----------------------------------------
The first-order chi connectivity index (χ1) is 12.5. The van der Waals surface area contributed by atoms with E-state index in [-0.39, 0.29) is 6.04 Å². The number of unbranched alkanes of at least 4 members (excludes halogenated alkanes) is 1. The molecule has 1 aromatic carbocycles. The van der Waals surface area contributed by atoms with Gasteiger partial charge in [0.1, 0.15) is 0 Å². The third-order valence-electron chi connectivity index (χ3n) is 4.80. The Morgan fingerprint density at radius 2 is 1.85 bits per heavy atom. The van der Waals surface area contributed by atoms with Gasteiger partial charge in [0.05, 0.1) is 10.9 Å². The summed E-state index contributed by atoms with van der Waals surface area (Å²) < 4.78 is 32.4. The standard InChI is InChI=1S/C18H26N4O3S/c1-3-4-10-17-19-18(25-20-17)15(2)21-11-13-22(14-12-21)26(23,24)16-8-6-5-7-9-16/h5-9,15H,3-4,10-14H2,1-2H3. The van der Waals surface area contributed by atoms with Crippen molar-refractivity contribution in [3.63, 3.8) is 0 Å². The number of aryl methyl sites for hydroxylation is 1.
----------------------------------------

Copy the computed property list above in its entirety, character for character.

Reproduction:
The first-order chi connectivity index (χ1) is 12.5. The van der Waals surface area contributed by atoms with E-state index in [-0.39, 0.29) is 6.04 Å². The number of unbranched alkanes of at least 4 members (excludes halogenated alkanes) is 1. The molecule has 1 aromatic carbocycles. The van der Waals surface area contributed by atoms with Gasteiger partial charge in [0.1, 0.15) is 0 Å². The third-order valence-electron chi connectivity index (χ3n) is 4.80. The Morgan fingerprint density at radius 2 is 1.85 bits per heavy atom. The van der Waals surface area contributed by atoms with Gasteiger partial charge in [0.05, 0.1) is 10.9 Å². The summed E-state index contributed by atoms with van der Waals surface area (Å²) < 4.78 is 32.4. The standard InChI is InChI=1S/C18H26N4O3S/c1-3-4-10-17-19-18(25-20-17)15(2)21-11-13-22(14-12-21)26(23,24)16-8-6-5-7-9-16/h5-9,15H,3-4,10-14H2,1-2H3. The van der Waals surface area contributed by atoms with Crippen molar-refractivity contribution in [3.63, 3.8) is 0 Å². The number of aryl methyl sites for hydroxylation is 1.